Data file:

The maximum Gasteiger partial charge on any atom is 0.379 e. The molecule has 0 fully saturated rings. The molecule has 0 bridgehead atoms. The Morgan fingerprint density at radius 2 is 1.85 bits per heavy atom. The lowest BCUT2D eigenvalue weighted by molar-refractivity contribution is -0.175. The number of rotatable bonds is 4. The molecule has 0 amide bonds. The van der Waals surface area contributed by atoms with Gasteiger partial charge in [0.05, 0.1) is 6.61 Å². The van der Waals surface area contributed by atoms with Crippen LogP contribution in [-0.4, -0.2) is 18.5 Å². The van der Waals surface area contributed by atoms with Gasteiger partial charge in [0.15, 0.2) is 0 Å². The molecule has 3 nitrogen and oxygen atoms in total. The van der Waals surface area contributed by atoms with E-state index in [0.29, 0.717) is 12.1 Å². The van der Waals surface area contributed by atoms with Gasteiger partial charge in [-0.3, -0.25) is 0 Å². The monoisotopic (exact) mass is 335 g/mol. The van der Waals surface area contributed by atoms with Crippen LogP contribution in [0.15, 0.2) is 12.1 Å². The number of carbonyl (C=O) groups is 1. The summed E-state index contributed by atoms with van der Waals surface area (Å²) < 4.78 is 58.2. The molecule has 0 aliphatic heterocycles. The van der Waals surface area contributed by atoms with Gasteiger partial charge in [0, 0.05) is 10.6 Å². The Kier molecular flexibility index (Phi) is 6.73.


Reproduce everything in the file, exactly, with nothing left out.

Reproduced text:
The maximum Gasteiger partial charge on any atom is 0.379 e. The molecule has 0 fully saturated rings. The molecule has 0 bridgehead atoms. The Morgan fingerprint density at radius 2 is 1.85 bits per heavy atom. The lowest BCUT2D eigenvalue weighted by molar-refractivity contribution is -0.175. The number of rotatable bonds is 4. The molecule has 0 amide bonds. The van der Waals surface area contributed by atoms with Gasteiger partial charge in [0.05, 0.1) is 6.61 Å². The van der Waals surface area contributed by atoms with Crippen LogP contribution in [-0.4, -0.2) is 18.5 Å². The van der Waals surface area contributed by atoms with Gasteiger partial charge in [0.15, 0.2) is 0 Å². The molecule has 3 nitrogen and oxygen atoms in total. The van der Waals surface area contributed by atoms with E-state index in [0.29, 0.717) is 12.1 Å². The van der Waals surface area contributed by atoms with Gasteiger partial charge in [-0.3, -0.25) is 0 Å². The monoisotopic (exact) mass is 335 g/mol. The van der Waals surface area contributed by atoms with Crippen LogP contribution in [0.15, 0.2) is 12.1 Å². The number of carbonyl (C=O) groups is 1. The summed E-state index contributed by atoms with van der Waals surface area (Å²) < 4.78 is 58.2. The molecule has 0 aliphatic heterocycles. The van der Waals surface area contributed by atoms with Gasteiger partial charge in [0, 0.05) is 10.6 Å². The Kier molecular flexibility index (Phi) is 6.73.